It seems that everywhere you look, many long-standing (or short) relationships and/or marriages are dissolving. If you’re like most people, when this happens, you find yourself stuck in thinking about the past, wondering what went wrong, and unable to move from the pain of the relationship. You might even fear that any future relationship will turn out the same.
It doesn’t matter whether you left the relationship or were left–the best advice we can give you is to learn from the past and not carry old “baggage” into the new life you envision for yourself.
Here are 4 ideas to help you move forward in a more empowering way:
Tip 1: Never look at a relationship (or anything else) that hasn’t worked out as a failure
Often it’s the seed of a current or past “failure” that fuels you to the very success that you’ve always dreamed of. It sounds trite, but there’s always something you can learn from every experience.
Past relationships give you a clearer picture of what you want and what you don’t want in a relationship if you take the time to examine them. It’s the power of contrast that living in an unfulfilling relationship can give you that can lead to you creating the relationship that you do want.
What we’ve learned is that if a relationship has ended, it is not a bad thing or a failure that our society likes to label it. It just may be that you have learned what it is that you were supposed to learn by being with that other person and it’s time to move on to other “lessons.”
It might also be a chance for both people to look at what happened and to learn to “do it differently” the next time.
Tip 2: Turn from the past and look toward the future …YOUR future
It’s easy to get stuck in the past when a relationship ends.
You will begin to heal and move forward when you begin thinking and writing about what you want for your life, today and in the future.
Setting goals is very important in this process of turning to your new life. The famous motivational speaker, Zig Ziglar said that he had never met a truly depressed person who had goals for his/her life and we know that this is true. Take some time right now to create some new goals for your new life and then start taking small steps toward those goals.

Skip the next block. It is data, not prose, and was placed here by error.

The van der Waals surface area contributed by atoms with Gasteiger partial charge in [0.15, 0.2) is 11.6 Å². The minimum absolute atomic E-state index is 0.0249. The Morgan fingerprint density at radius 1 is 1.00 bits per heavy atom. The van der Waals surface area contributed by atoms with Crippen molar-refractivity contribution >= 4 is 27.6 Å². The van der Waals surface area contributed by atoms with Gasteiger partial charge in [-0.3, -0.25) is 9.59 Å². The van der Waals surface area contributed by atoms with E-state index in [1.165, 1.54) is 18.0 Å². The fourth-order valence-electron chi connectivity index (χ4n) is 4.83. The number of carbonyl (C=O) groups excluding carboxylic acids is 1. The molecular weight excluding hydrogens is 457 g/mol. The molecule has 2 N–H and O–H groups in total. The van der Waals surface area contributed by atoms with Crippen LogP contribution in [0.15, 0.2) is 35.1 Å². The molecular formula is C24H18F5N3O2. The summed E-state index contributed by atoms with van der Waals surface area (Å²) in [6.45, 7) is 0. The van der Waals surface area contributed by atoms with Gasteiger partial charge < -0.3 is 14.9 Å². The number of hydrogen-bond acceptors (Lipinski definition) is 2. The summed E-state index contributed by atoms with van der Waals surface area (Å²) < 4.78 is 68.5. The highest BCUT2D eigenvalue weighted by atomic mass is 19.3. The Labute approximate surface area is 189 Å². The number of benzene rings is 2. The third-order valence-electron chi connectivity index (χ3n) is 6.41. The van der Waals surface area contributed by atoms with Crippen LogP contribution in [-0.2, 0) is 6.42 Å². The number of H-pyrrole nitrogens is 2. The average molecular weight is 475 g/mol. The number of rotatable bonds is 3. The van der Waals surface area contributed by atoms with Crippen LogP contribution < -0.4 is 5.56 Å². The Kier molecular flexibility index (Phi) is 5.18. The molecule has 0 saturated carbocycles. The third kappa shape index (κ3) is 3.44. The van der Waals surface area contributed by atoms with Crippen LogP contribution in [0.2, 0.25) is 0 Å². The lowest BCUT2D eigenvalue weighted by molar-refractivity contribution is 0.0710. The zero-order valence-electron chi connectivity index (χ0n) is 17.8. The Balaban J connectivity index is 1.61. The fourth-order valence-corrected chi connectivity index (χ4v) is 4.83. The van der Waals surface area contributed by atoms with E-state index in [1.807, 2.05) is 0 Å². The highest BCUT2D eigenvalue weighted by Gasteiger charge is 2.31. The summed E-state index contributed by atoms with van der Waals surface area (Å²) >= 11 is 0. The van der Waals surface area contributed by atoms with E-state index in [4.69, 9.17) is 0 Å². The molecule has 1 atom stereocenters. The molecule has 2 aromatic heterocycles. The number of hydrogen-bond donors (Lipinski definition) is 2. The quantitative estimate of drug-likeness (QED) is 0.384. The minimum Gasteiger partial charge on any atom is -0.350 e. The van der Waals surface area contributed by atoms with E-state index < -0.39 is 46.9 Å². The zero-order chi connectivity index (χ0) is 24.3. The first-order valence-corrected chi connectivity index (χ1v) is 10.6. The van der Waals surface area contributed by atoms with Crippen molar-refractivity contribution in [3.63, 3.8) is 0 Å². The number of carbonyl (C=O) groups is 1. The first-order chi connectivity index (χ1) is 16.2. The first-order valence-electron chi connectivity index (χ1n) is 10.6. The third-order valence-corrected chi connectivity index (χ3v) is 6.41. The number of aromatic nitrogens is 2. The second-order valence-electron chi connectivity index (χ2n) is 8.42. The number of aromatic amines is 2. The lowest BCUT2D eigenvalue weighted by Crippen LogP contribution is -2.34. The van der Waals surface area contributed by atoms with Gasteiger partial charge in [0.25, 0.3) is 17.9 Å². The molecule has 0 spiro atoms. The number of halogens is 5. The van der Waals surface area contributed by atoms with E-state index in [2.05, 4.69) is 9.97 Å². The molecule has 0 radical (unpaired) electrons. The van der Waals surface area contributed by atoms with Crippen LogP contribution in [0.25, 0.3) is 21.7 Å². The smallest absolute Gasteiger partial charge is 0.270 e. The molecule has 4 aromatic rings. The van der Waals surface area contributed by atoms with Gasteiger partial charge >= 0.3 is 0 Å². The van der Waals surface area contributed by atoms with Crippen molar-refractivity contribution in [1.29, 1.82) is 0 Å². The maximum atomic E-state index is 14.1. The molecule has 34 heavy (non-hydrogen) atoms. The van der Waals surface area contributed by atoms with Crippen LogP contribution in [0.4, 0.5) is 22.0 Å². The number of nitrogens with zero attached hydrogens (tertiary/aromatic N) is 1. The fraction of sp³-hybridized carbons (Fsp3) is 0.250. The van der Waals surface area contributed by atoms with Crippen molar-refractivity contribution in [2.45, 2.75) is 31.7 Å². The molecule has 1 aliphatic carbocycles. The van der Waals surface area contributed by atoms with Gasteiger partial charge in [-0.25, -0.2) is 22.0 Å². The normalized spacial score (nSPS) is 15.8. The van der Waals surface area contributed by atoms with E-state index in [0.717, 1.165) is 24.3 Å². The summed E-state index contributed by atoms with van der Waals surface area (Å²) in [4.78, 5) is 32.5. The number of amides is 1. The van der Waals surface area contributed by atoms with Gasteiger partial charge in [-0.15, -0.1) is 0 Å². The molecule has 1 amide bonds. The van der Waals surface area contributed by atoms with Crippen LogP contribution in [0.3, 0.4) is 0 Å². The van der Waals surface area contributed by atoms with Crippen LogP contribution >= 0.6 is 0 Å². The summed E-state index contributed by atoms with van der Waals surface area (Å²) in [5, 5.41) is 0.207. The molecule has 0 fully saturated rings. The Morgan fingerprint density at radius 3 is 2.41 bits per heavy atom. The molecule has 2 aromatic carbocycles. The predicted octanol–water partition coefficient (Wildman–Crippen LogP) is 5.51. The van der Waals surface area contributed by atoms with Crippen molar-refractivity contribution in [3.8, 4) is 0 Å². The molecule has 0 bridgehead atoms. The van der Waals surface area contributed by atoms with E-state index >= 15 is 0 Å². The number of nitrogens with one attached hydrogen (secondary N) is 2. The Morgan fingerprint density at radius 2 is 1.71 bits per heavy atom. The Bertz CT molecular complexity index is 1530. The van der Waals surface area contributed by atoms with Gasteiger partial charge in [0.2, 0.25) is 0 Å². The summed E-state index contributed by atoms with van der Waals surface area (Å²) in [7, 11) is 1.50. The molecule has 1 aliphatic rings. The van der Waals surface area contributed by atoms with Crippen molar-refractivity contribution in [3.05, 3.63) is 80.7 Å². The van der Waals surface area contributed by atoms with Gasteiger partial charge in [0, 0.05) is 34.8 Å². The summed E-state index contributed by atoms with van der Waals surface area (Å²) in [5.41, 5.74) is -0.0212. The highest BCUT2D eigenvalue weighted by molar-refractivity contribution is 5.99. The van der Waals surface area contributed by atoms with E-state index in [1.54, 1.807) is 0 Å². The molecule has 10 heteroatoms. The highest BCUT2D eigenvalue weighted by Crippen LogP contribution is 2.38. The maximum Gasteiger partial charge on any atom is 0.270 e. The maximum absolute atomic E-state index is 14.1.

Tip 3: Take responsibility for your part–no more and no less
When a relationship ends, very often we want to assign fault and blame, either to ourselves or to the other person. When you are in a healthy relationship with another person, both people are equally responsible for the relationship. If a relationship ends, the same thing usually applies. No matter who appears to be at fault when challenges come up, both people are responsible.
You can only heal when you let go of assigning “fault” and “blame” and focus on what you want to change about yourself and what you want to create in a relationship.
This can be a very difficult process if you are hanging on to the need to be right, anger, judgments and unexpressed resentments.
Taking responsibility means accepting what’s true about what you have or have not contributed to the relationship that ended and considering what you intend to contribute to relationships in the future.
Tip 4: Learn from and give thanks for the lessons that you learned and change your attitude
As painful as it is to hear, the truth is that everything in your life (including your relationships) is a result of the choices you have made up until now. If you don’t like the circumstances in your life or relationships, decide to make other choices.
This could mean changing your attitude from blame to acceptance. It could mean opening up to bringing new people into your life. It could mean deciding to be a better person in your current relationships. It could mean being grateful for what you have.
Being grateful for where you are and what you’ve learned will be a positive movement toward creating what you want in your life. Change your attitude and you will change your life.
When a relationship ends, it’s tempting to close down and vow never to get in another relationship again or even rush into a new relationship. Instead, we invite you to take the time to learn from past relationships, be in gratitude for where you are and start moving toward the relationships and life that you really want.
Author: Susie and Otto Collins